Lord Kilmarnock

My Lords, it seems to me that the noble Baroness has made her "this Bill do now pass "speech. Therefore, perhaps it is appropriate that I should do the same. I promise that I shall not make a further speech on the subsequent Motion.

As I said at Second Reading, there are some things that we can welcome in this Bill. I personally feel, as certain noble Lords opposite did not, that the Government have got their transfer and revaluation proposals about right. I think my noble friend Lord Banks also had some cause for satisfaction on the concessions he achieved from the Government in Schedule 1.

On the matter of a register and the desirability of greater transparency of occupational schemes, I have said my say this afternoon and have had from the noble Baroness an answer which at least gives me some hope, so I shall not pursue that line any further. On the social security side of the Bill I remain—and I think we on these Benches remain—fundamentally unhappy. We had a long argument at Committee on Clause 9. I believe that that argument was won by the noble Lord, Lord Stallard, and I, although it was resisted by the Government. At least we proved that Clause 9 is basically a cost-cutting exercise designed to pay for the restoration of the abatement in Clause 15, so the Government have no grounds for covering themselves in glory on that.

Personally I very much regret the Government's refusal to withdraw the clause in the light of their commitment in volume 2 of their Reform of Social Security, page 6, chapter 1.42, where they say: The Government will be giving further consideration to the implications of the new arrangements for invalidity benefits". It seemed to me that there were very good reasons in fact for not pressing on with this clause.

Incidentally, it is worth bringing to the Government's attention that the equivalent invalidity benefits in other countries in the EC are higher than those here. In particular, we compare badly with the Netherlands. I have here figures for that country but I shall not burden the House with them at the moment. I hope that the Government will study them before they come forward with further proposals on invalidity in their legislation in the autumn.

On Clause 20, similarly with new arrangements shortly to come on stream for housing benefit, it seems to me that the clause might well have been dispensed with. I know that abuses by certain local authorities are alleged, but it remains the opinion of the Association of District Councils that the Secretary of State has assumed unnecessarily draconian powers to curb these abuses.

4.45 p.m.

On statutory sick pay we were, and I think remain, fundamentally unhappy. It seems to us that something should have been done to reduce the burden on the small employers. None of the noble Baroness's display of conjuring tricks with figures has done anything to convince me that the Government are not taking some £200 million away from the sick. There really seems to be no reason why there should be three differential rates, to which we object on grounds of equity and fairness.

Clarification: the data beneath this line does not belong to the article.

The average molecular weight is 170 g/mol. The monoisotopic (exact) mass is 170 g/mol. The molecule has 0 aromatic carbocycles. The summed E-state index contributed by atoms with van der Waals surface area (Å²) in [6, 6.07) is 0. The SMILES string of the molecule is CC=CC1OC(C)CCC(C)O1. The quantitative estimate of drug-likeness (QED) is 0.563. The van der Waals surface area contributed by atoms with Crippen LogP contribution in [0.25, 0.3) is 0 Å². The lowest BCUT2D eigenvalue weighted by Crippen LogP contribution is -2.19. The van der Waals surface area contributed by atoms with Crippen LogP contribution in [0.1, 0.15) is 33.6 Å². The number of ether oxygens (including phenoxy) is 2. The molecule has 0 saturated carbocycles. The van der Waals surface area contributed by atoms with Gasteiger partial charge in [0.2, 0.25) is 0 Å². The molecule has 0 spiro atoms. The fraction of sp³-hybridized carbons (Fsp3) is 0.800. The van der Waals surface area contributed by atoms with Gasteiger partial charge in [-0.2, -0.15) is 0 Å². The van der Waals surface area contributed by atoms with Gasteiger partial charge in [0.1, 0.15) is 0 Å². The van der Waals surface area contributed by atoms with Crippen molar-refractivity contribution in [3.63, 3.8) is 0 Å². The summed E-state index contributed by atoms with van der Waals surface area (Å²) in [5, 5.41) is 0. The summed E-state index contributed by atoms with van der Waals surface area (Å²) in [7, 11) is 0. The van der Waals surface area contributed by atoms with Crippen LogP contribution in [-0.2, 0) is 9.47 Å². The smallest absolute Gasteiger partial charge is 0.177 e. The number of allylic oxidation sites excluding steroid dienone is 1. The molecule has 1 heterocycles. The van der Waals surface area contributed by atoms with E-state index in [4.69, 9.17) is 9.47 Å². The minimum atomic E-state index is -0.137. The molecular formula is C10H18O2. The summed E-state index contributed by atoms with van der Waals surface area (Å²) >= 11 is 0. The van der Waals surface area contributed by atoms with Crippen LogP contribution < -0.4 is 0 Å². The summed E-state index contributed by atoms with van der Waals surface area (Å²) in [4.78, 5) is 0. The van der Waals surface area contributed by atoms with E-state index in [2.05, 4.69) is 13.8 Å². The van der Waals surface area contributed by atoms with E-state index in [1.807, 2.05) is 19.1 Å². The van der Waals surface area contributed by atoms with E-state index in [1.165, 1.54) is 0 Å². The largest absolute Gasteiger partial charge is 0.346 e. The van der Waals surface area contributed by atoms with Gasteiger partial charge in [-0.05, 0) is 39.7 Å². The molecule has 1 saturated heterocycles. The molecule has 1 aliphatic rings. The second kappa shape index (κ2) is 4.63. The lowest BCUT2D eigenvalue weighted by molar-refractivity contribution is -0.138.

I think that that is all I need say. I do not know whether we look forward to it, but we understand that we are going to get in the autumn in the Queen's Speech the announcement of a substantial social security Bill which will be brought forward, we assume, after consultation on the four documents which the Secretary of State has produced. We very much hope that there will be genuine consultation, and that some of the views which have already been expressed in your Lordships' House will be taken into account before we come to that Bill. In the meantime, I think we should reserve all our fire and energy for that occasion, which I think will be something—to use a current term—of a Big Bang in the social security community. We look forward to that when it comes before us later in the year.

Lord Stallard

My Lords, my noble friend Lady Jeger and the noble Lord, Lord Kilmarnock, have said much of what I wanted to say. Therefore, like them I can be brief, and I promise too that I shall not be repeating another speech on the Motion that the Bill do now pass.

There are one or two things that I ought to say before the Bill leaves your Lordships' House. I said—and I think there was widespread agreement both inside and outside the Houses of Parliament—that the Bill was unnecessary. It seemed to be totally unnecessary in view of the reviews which were taking place and the legislation that was expected, and is now promised, to come forward from those reviews. All of what is in this Bill should have been in whatever Bill is forthcoming. We should not have wasted the time—valuable time, in my view—of this House in discussing this measure.

It was a panicky measure, and we said so at the time. It is ill-thought-out legislation. My noble friend Lady Jeger has underlined that again and emphasised it by referring to the fact that there were over 40 Government amendments at Report stage in the other place, and 25 or so Government amendments at Report stage in this House. It does not seem as though the Bill was properly and reasonably thought out before it came to this House.